Is there a common recommended dietary plan to improve Autism in general or is it tailored on an individual basis?
People with Autism are known for their gastrointestinal dysfunctions. Various dietary approaches have been proposed and implemented to improve their symptoms and health conditions. Nutritional intervention involving diet elimination such as the casein-free/gluten-free diet, the ketogenic diet, specific carbohydrate diet, yeast-free diet, low oxalate diet, in addition to the restriction of food allergens, is offered. Also, the use of nutritional supplements (fatty acids, vitamins and minerals), probiotics, and phytochemicals can be beneficial.
Understanding the metabolic profile of the individual as part of the diagnosis is extremely helpful. If imbalances in metabolism are revealed, this information may be used to inform treatment that is more precise. Preliminary research suggests, for example, that adding or removing certain foods or supplements may be beneficial for some of these children.
The premise of this book, based on an extensive body of literature and research, is that to succeed, the dietary plan must be personalized and tailored to the individual.
Could the diet of an expecting mother cause a risk of Autism to her baby?
Varied prenatal risk factors may increase a child's susceptibility to Autism. The diet and nutrition of expectant mothers may increase the risk of Autism as it affects brain development). For example, nutritional status (malnutrition, deficiency in essential nutrients like folic acid), contaminated food (neurotoxic compounds), medication, the mother’s mental health, and environmental factors such as exposure to air pollution, exposure to chemicals and plastics, hazardous solvents and metals, can all be major contributors to increasing the odds of Autism.
When we are pursuing an integrative health approach that addresses body, mind, and spirit, each dietary intervention is personalized and tailored to each case.
What are your hopes for the future of efforts to tackle Autism in Qatar?
One of the plans I’m intending to execute in the near future is to simplify the scientific material of this book into a user-friendly Arabic book – a quick guide – which families where someone has Autism can use to help in a better management of the symptoms and sleeping patterns, as well as to gain knowledge and familiarize themselves with the best dietary recommendations to achieve this.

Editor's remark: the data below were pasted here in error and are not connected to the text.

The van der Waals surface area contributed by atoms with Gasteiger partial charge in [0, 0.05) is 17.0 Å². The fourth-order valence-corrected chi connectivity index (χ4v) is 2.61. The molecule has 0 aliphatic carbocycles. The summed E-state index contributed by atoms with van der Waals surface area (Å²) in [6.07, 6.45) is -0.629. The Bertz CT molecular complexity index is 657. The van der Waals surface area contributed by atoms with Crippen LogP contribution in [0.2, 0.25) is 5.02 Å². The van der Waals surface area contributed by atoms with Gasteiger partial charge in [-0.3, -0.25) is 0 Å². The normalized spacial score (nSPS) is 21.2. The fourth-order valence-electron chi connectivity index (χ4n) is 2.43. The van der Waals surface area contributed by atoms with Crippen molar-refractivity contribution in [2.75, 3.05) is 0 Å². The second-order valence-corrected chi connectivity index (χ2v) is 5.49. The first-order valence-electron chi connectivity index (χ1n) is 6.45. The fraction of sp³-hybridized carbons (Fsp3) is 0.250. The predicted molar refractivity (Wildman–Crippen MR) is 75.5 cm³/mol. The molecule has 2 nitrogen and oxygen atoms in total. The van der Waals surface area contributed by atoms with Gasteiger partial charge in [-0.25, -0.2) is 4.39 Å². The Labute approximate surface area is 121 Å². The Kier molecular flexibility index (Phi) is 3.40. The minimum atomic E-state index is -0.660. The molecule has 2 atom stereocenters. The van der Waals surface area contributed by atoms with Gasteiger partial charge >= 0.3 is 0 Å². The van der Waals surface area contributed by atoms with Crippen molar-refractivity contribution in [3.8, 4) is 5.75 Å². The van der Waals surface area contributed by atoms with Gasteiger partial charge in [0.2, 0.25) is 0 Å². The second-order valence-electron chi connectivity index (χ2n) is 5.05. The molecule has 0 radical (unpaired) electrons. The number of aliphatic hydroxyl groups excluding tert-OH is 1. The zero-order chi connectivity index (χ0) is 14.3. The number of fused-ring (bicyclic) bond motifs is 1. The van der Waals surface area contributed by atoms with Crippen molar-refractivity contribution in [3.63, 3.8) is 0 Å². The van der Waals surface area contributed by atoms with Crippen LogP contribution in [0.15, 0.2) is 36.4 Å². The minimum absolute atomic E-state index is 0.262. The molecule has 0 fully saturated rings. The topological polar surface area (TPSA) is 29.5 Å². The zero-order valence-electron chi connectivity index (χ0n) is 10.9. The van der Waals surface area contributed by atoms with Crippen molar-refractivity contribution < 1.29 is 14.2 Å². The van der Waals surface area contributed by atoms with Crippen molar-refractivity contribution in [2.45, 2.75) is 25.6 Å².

My hope for the future of efforts to address Autism in Qatar is for families to have better knowledge about the best therapeutic practices for the condition; to understand that, although there is no final proven cure for Autism, it can still be managed to a certain level that can help control the symptoms of the case and therefore gain some relief for the whole family. And this can be fulfilled through applying an inclusive treatment approach which consists of educational intervention, behavioral treatment, and developmental therapies, in addition to dietary and nutritional intervention when recommended.
To sum it up, when we are pursuing an integrative health approach that addresses body, mind, and spirit, each dietary intervention is personalized and tailored to each case. It’s worth mentioning that such therapeutic approaches may be less expensive, easier to implement, and better tolerated, with fewer side effects than pharmaceutical interventions.
Finally, from a social perspective, I hope there will be more awareness among individuals on how to embrace the Autism community and understand more about their abilities as well as their needs.
What are the responses to the book so far?
The online version of the book, launched in mid-February, has sold over 9,000 copies in less than a two-month period. The hard copy version was launched towards the end of March and is also selling well, so we are very pleased with the overwhelming response on the book by the scientific community.
To my knowledge, the book is the first on Precision Medicine to be produced in Qatar, and also the first in the biomedical/clinical area from a Qatar Foundation employee and indeed from the World Innovation Summit for Health (WISH).
Moreover, due to the importance of the intersection of the book’s two main topics - precision medicine and Autism - it will be considered for an international award nomination according to its publisher, Springer.